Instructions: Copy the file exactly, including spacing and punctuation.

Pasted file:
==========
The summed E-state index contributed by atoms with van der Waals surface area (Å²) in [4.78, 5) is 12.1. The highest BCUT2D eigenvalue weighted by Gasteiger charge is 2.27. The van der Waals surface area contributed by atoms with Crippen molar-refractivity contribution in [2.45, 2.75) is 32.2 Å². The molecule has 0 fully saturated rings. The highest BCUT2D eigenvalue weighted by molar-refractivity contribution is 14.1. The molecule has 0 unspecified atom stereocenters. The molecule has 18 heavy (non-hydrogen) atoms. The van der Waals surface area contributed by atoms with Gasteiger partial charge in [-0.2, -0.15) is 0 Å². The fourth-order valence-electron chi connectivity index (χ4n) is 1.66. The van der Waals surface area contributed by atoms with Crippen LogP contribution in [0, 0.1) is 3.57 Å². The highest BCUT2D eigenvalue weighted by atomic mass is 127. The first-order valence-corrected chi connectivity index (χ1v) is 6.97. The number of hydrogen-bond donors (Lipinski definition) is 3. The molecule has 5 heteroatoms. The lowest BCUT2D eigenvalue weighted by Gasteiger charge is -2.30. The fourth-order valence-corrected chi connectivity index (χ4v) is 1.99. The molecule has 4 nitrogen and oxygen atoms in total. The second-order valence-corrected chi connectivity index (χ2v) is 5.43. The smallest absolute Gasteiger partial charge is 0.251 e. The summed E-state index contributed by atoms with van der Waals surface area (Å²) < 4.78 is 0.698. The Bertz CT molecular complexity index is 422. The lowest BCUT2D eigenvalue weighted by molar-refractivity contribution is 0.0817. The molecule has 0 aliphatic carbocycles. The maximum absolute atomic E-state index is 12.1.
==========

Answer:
The summed E-state index contributed by atoms with van der Waals surface area (Å²) in [4.78, 5) is 12.1. The highest BCUT2D eigenvalue weighted by Gasteiger charge is 2.27. The van der Waals surface area contributed by atoms with Crippen molar-refractivity contribution in [2.45, 2.75) is 32.2 Å². The molecule has 0 fully saturated rings. The highest BCUT2D eigenvalue weighted by molar-refractivity contribution is 14.1. The molecule has 0 unspecified atom stereocenters. The molecule has 18 heavy (non-hydrogen) atoms. The van der Waals surface area contributed by atoms with Gasteiger partial charge in [-0.2, -0.15) is 0 Å². The fourth-order valence-electron chi connectivity index (χ4n) is 1.66. The van der Waals surface area contributed by atoms with Crippen LogP contribution in [0, 0.1) is 3.57 Å². The highest BCUT2D eigenvalue weighted by atomic mass is 127. The first-order valence-corrected chi connectivity index (χ1v) is 6.97. The number of hydrogen-bond donors (Lipinski definition) is 3. The molecule has 5 heteroatoms. The lowest BCUT2D eigenvalue weighted by Gasteiger charge is -2.30. The fourth-order valence-corrected chi connectivity index (χ4v) is 1.99. The molecule has 4 nitrogen and oxygen atoms in total. The second-order valence-corrected chi connectivity index (χ2v) is 5.43. The smallest absolute Gasteiger partial charge is 0.251 e. The summed E-state index contributed by atoms with van der Waals surface area (Å²) < 4.78 is 0.698. The Bertz CT molecular complexity index is 422. The lowest BCUT2D eigenvalue weighted by molar-refractivity contribution is 0.0817. The molecule has 0 aliphatic carbocycles. The maximum absolute atomic E-state index is 12.1.